What Is an Early Intervention Specialist?

What Is an Early Intervention Specialist?

At About Play, we’re always talking about our amazing, passionate team of early intervention specialists and the impact they have on children and families. But if you’re new to the field, you may still be looking for information about what an early intervention specialist even is.
Look no further! Here’s a quick overview of what early intervention specialists do, what kind of training they have, and what benefits they bring to children and families.

What Does an Early Intervention Specialist Do?

In general, an early intervention specialist works with children ages 0-6 who have developmental delays or disabilities. Usually, this work is done through play in a one-on-one setting within the family’s home. Below are a few key duties an early intervention specialist takes on every day:

Identify Delays and Create an Action Plan

Early intervention specialists assess children for developmental delays or disabilities that may cause them to fall behind in certain areas of life. Some important areas where early intervention specialists assess delays include:
  • Physical and motor development skills (crawling, walking, drawing)
  • Cognitive skills (problem solving, critical thinking)
  • Communication skills (talking, listening, understanding directions)
  • Social and emotional skills (interacting with others, understanding emotions)
  • Adaptive skills (dressing, eating, toileting)
Then, early intervention specialists use their childhood development expertise to plan strategies that help children learn and grow in those areas. These strategies are individualized to meet the needs of each child. For example, a child with an autism spectrum disorder will have different needs than a child with cerebral palsy.

Build Skills Through Play

Once a strategy is established, early intervention specialists work on building necessary skills through play. Playing, whether it be through a simple game or a fun exercise, is one of the best ways for children to learn about themselves and the world around them.
Children usually feel most comfortable and make the most progress in a familiar environment, so these play visits are usually done within children’s own homes. Early intervention specialists often travel to multiple homes per day working with the various children in their caseloads.

Build Relationships With and Support Families

One of the biggest responsibilities of early intervention specialists is to build a relationship with the families whose children they work with. Caregiving for a child with developmental delays or disabilities can be challenging, so it’s the early intervention specialist’s job to communicate, collaborate, and assist families with their needs.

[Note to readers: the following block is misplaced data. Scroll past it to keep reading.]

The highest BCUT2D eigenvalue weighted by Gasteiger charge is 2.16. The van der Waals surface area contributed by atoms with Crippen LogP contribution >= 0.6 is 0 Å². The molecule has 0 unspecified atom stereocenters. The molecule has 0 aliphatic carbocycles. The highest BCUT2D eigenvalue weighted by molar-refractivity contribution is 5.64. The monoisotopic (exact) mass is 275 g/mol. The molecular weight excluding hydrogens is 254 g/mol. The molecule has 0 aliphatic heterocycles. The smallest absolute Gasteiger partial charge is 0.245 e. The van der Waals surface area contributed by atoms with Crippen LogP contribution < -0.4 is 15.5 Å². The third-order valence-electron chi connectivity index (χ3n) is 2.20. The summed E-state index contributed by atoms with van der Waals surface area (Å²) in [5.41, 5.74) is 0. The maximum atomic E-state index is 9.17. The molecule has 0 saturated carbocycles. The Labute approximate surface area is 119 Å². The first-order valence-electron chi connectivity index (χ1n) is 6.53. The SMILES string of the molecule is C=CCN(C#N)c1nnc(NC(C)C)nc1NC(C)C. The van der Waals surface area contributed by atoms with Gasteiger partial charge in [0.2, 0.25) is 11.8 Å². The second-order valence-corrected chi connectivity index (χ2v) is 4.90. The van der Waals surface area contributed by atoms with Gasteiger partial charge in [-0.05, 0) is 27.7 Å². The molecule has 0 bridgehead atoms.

For this reason, early intervention specialists are often aware of other community resources that children and their families could benefit from. They provide recommendations for additional services like respite care, physical therapy, audiology, and assistive technology.

What Training Do Early Intervention Specialists Have?

Now that you have a better understanding of what an early intervention specialist is, you may be wondering what kind of education and training is required. Here’s an outline of qualifications and skills most early intervention specialists possess:

College Degree in a Related Field

Early intervention specialists are required to complete at least a four-year degree, although some go on to pursue a master’s degree as well. Some common areas of study for them include education, early childhood development, social work, psychology, sociology, and family sciences.

State Certification

Early intervention specialists are also required to obtain a state certification. The certification requirements differ from state to state, but are often done through a state’s department of education. The certification process is usually completed post-hire, during the onboarding process.

Experience Working With Children

Most early intervention specialists have prior experience working with children. This could be in the fields of education, caregiving, or therapy. That prior experience is important to ensure they interact well with families and children of various ages and abilities.

What Are the Benefits of Working With an Early Intervention Specialist?

If you think your child may be at-risk for developmental delays or disabilities, working with an early intervention specialist can be a life changing decision for your family. The sooner your child receives early intervention care, the better. You may start to recognize some of the following benefits after only a few visits:
  • Improved understanding and expression of emotions
  • Improved problem solving and cognition skills 
  • Improved physical abilities 
  • Bolstered confidence
  • Reduced need for specialized instruction during child’s school years
  • Family support and preparedness
An early intervention specialist works with children to help meet their developmental needs. The About Play program is designed to improve outcomes for children with developmental delays. If you’re interested in becoming an early intervention specialist, or if you think your family could benefit from working with one, we would love to connect with you! Give us a call or contact us online today for more information.

If you live in South Carolina and think your infant or child is experiencing developmental delays, we can help.

where do we offer early intervention services?

Our services are available for babies, toddlers, and their families in almost every county in South Carolina.

Click on your county to see the early interventionists available.